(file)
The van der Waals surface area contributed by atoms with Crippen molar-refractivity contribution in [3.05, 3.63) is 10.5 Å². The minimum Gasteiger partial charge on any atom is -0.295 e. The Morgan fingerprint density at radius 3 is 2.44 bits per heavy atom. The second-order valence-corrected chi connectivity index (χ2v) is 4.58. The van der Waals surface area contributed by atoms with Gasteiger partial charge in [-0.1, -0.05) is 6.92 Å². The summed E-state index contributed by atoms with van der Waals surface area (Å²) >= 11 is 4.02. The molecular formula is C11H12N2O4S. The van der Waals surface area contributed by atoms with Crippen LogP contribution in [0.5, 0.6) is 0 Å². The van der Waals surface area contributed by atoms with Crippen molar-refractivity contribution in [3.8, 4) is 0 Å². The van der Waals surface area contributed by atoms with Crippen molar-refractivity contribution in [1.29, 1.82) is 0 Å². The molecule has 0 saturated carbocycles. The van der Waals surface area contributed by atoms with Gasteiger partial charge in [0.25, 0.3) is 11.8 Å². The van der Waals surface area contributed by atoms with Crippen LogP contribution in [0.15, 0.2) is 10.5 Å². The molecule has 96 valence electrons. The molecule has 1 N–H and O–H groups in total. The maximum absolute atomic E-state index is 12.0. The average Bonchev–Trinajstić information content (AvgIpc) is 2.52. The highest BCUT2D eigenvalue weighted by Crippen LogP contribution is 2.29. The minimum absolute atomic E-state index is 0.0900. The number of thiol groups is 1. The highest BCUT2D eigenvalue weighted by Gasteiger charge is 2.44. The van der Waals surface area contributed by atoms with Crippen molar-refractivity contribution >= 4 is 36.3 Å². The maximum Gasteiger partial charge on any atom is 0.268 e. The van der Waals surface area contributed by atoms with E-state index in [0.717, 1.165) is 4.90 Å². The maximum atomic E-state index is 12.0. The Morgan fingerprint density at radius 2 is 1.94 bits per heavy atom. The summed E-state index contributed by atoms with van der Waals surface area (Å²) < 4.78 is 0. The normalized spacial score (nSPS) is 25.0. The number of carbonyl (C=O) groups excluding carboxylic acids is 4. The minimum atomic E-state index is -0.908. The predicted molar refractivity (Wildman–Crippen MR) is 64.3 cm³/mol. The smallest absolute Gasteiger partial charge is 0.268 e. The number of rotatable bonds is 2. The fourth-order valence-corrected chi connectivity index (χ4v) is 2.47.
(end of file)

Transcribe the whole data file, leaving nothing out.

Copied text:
The van der Waals surface area contributed by atoms with Crippen molar-refractivity contribution in [3.05, 3.63) is 10.5 Å². The minimum Gasteiger partial charge on any atom is -0.295 e. The Morgan fingerprint density at radius 3 is 2.44 bits per heavy atom. The second-order valence-corrected chi connectivity index (χ2v) is 4.58. The van der Waals surface area contributed by atoms with Gasteiger partial charge in [-0.1, -0.05) is 6.92 Å². The summed E-state index contributed by atoms with van der Waals surface area (Å²) >= 11 is 4.02. The molecular formula is C11H12N2O4S. The van der Waals surface area contributed by atoms with Crippen LogP contribution in [0.5, 0.6) is 0 Å². The van der Waals surface area contributed by atoms with Crippen molar-refractivity contribution in [3.8, 4) is 0 Å². The van der Waals surface area contributed by atoms with Crippen molar-refractivity contribution in [1.29, 1.82) is 0 Å². The molecule has 0 saturated carbocycles. The van der Waals surface area contributed by atoms with Gasteiger partial charge in [0.25, 0.3) is 11.8 Å². The van der Waals surface area contributed by atoms with Crippen LogP contribution in [0.15, 0.2) is 10.5 Å². The molecule has 96 valence electrons. The molecule has 1 N–H and O–H groups in total. The maximum absolute atomic E-state index is 12.0. The average Bonchev–Trinajstić information content (AvgIpc) is 2.52. The highest BCUT2D eigenvalue weighted by Crippen LogP contribution is 2.29. The minimum absolute atomic E-state index is 0.0900. The number of thiol groups is 1. The highest BCUT2D eigenvalue weighted by Gasteiger charge is 2.44. The van der Waals surface area contributed by atoms with Crippen molar-refractivity contribution >= 4 is 36.3 Å². The maximum Gasteiger partial charge on any atom is 0.268 e. The van der Waals surface area contributed by atoms with E-state index in [0.717, 1.165) is 4.90 Å². The maximum atomic E-state index is 12.0. The Morgan fingerprint density at radius 2 is 1.94 bits per heavy atom. The summed E-state index contributed by atoms with van der Waals surface area (Å²) < 4.78 is 0. The normalized spacial score (nSPS) is 25.0. The number of carbonyl (C=O) groups excluding carboxylic acids is 4. The minimum atomic E-state index is -0.908. The predicted molar refractivity (Wildman–Crippen MR) is 64.3 cm³/mol. The smallest absolute Gasteiger partial charge is 0.268 e. The number of rotatable bonds is 2. The fourth-order valence-corrected chi connectivity index (χ4v) is 2.47.